What is a stepping-stone migration?
The stepping-stone migration (Szewczyk, 2013) is conceptualised as a migration in the pursuit of happiness imagined as a balance between various life components of career, family and personal life, where graduates need to remain flexible towards their ever changing life trajectories. It is a route through graduates’ fragmented lives and is the result of the abundance of personal and educational choices and uncertainty in the labour market (Cairns, 2009).
The key finding of my doctoral research based on 40 in-depth interviews with young Polish graduate migrants in England in 2011 shows that graduate migration is not entirely economically driven. It encompasses searching for missing life elements, which could not be found in ‘amenities bundle’ of one place (Whisler et al., 2008). More importantly, graduates interviewed expressed the necessity for a balance between life’s three main aspects: career, family and personal life, whose significance fluctuates at various life-phases, for example during the transition from university to employment, or setting up a family.
Cairns, D. (2009), Youth on the move? Student mobility and immobility in Portugal and Northern Ireland, CIES e-working paper, 74.
Szewczyk, A. (2013), ‘Stepping-stone migration. Polish graduates in England’. Doctoral thesis at Loughborough University, the UK.
Whisler, R.L., Waldorf, B.S., Mulligan, G.F. and Plane, D. (2008), Quality of life and the migration of the college-educated: a life-course approach, Growth and Change, 39 (1): 58- 94.
Graduate migration – voluntary, pushed or forced?
The concept of a stepping-stone migration that is searching for missing life elements (career, family and personal life) which cannot be found in the facilities package of one place, indicate that graduates have to be highly mobile to move through their life-trajectories.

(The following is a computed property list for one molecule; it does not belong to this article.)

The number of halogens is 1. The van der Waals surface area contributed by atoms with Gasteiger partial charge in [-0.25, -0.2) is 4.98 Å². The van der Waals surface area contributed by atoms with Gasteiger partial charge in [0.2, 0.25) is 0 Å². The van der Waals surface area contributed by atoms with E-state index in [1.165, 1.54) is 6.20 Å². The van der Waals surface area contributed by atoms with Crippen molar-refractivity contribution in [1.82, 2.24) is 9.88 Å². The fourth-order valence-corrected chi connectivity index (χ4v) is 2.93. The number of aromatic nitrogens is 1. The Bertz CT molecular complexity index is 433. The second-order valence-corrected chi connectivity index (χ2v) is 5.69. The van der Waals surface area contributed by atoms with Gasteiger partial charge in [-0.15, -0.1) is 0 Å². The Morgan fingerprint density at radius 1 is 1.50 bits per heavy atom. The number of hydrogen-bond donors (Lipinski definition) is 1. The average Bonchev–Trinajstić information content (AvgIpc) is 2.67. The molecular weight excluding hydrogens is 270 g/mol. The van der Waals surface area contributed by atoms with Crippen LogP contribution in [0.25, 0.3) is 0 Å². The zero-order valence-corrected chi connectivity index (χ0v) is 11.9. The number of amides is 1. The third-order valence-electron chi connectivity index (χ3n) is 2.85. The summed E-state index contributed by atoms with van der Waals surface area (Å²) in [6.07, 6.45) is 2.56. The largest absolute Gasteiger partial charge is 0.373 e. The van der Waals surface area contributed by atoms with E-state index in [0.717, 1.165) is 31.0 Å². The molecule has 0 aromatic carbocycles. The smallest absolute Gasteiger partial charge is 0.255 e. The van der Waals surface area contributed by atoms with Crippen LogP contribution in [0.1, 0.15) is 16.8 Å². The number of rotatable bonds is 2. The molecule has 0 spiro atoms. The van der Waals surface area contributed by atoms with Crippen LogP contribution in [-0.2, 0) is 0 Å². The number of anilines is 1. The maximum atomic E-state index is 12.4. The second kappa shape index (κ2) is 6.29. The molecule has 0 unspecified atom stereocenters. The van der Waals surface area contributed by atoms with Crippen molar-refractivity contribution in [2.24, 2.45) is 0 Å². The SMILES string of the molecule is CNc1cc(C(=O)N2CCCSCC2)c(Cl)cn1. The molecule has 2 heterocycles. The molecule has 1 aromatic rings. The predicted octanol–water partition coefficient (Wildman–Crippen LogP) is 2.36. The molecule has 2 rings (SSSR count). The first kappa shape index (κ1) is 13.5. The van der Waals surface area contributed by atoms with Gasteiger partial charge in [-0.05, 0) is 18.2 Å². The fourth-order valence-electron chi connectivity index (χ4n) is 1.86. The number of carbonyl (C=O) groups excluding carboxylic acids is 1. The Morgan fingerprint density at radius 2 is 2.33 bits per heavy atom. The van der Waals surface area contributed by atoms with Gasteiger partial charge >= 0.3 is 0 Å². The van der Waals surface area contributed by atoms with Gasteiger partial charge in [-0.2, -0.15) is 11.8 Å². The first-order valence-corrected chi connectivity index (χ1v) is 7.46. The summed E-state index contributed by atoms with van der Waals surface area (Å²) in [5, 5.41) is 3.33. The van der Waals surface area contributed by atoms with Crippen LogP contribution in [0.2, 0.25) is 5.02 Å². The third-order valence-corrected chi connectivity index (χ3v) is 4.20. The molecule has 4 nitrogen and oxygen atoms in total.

With the free movement and employment rights across the EU (exceptions for new Member States), and changing economic conditions in post-2008 Europe, which are the result of the 2008 global financial crisis (Akyüz, 2010), a key question arising from this research is to what extent graduate stepping-stone migration is voluntary, pushed (King, 2002), or perhaps forced (Samers, 2010).
Also, with an increasingly saturated graduate labour market in Europe, rising numbers of unemployed graduates, leading to what many are coming to call ‘Europe’s Lost Generation’, there is urgent need for deeper, more detailed and nuanced research to reveal the complexities and experiences of the EU graduates migration and employment.
This is also pertinent to the issue of decreasing numbers of people of a working age in the majority of the 27 EU countries, shrinking due to consistently low birth rates (Eurostat, 2010), making a cohort of young and educated Europeans a timely and valuable asset at the EU labour market. Therefore, the phantom of ‘Europe’s Lost Generation’ appearing in the numbers of steeply rising graduate unemployment, as well as graduates interviewed readiness to migrate ‘somewhere else’, ought to be envisaged in policy debates in Europe on migration beyond Europe’s borders for labour market experience. This is also leading to the question of stages at which graduates feel pushed to migrate, and keep migrating within the EU or decide to leave Europe and remain in such locations for longer.
Akyüz, Y. (2010), Global economic prospects: the recession may be over but where next?, South Centre Research Papers, 26.
King, R. (2002), Towards a new map of European migration, International Journal of Population Geography, 8(2): 89-106.
Samers, M. (2010), Migration, Oxon: Routledge.
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